The minister for climate change has appeared to rule out a further boiler scrappage scheme, saying that government efforts to retrofit Britain’s homes will focus more on galvanising private cash than doling out public money.
Speaking on the launch of the government’s new Green Deal, Gregory Barker said that there had been too many well-intentioned “piecemeal measures”.
“What we want is a less cluttered landscape [for energy efficiency schemes] and a less confusing message to the consumer and business.”
Asked whether the government would consider whether any lessons from the boiler scrappage scheme could be applied to the new Green Deal, he said: “To simply hand out large dollops of government funding direct from the taxpayer isn’t sustainable or scalable. We need to get beyond these relatively small-scale [ideas] and deploy private capital on a far more ambitious and larger scale.”
An influential body set up to scrutinise the government’s progress on sustainability issues this week referred approvingly to the boiler scrappage scheme. The Committee on Climate Change highlighted the £50m plan to upgrade heating systems for up to 125,000 households.
A similar Welsh scheme started in April offering a £500 discount, while a Scottish government scheme to replace 5,000 boilers through £400 grants allocated all funds within two days of its launch in May.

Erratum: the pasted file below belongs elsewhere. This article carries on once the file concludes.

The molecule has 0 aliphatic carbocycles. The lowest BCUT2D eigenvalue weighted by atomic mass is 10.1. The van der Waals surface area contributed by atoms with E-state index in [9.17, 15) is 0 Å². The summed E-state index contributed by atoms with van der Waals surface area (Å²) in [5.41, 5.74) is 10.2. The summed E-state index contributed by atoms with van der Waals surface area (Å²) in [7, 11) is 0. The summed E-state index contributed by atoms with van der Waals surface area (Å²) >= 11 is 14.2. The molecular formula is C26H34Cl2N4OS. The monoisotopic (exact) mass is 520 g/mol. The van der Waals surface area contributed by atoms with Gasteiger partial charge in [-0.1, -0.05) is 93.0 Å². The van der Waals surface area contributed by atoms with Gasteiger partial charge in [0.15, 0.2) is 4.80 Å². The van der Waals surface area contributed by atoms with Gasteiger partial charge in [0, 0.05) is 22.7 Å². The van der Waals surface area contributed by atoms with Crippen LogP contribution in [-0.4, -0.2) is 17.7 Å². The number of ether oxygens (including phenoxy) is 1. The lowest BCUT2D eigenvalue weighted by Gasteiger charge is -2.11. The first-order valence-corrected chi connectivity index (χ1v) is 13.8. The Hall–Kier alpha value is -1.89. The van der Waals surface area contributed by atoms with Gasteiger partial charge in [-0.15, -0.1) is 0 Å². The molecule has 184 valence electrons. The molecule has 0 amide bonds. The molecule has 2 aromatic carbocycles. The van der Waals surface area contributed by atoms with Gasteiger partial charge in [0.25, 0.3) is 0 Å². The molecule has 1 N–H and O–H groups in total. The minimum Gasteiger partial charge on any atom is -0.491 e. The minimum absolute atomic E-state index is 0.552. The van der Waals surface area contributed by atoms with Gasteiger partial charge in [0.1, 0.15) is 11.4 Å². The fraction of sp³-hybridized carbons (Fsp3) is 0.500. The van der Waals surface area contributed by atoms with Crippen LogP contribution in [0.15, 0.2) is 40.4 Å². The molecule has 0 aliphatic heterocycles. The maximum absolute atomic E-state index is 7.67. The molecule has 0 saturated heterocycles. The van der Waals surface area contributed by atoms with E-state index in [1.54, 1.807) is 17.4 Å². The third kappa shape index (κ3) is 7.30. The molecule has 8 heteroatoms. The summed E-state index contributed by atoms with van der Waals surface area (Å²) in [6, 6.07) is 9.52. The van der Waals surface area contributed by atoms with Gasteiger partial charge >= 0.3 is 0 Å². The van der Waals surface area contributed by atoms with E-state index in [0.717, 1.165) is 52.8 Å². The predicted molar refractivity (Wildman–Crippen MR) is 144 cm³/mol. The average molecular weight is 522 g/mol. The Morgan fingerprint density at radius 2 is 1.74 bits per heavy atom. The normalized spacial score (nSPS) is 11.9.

Mr Barker said that the government’s Green Deal, a multi-billion pound scheme to make UK homes more energy efficient, will provide major business opportunities for HVAC contractors.
Under the scheme, private suppliers will provide homeowners and tenants with long-term loans to pay for energy efficiency measures such as loft insulation and replacing old boilers with energy-efficient heat pumps. Consumers will repay loans through savings in their energy bills.
Mr Barker said the energy efficiency programme was a “game changer” that would deploy several billions of pounds to refurbish millions of UK homes and make them more energy efficient.
“The contractors in the heating and ventilation industry are going to be absolutely crucial in delivering the scale of our Green Deal ambitions,” Barker said. “There is going to be a lot of new participants such as financiers in the [energy efficiency] market who will be dependent on the [HVAC] contractors to deliver improvements.”
Contractors in the energy efficiency market will need to learn new skills and expand to keep pace with demand, he added. “We want to break open this market to new participants in the industry as well as industry experts,” he said.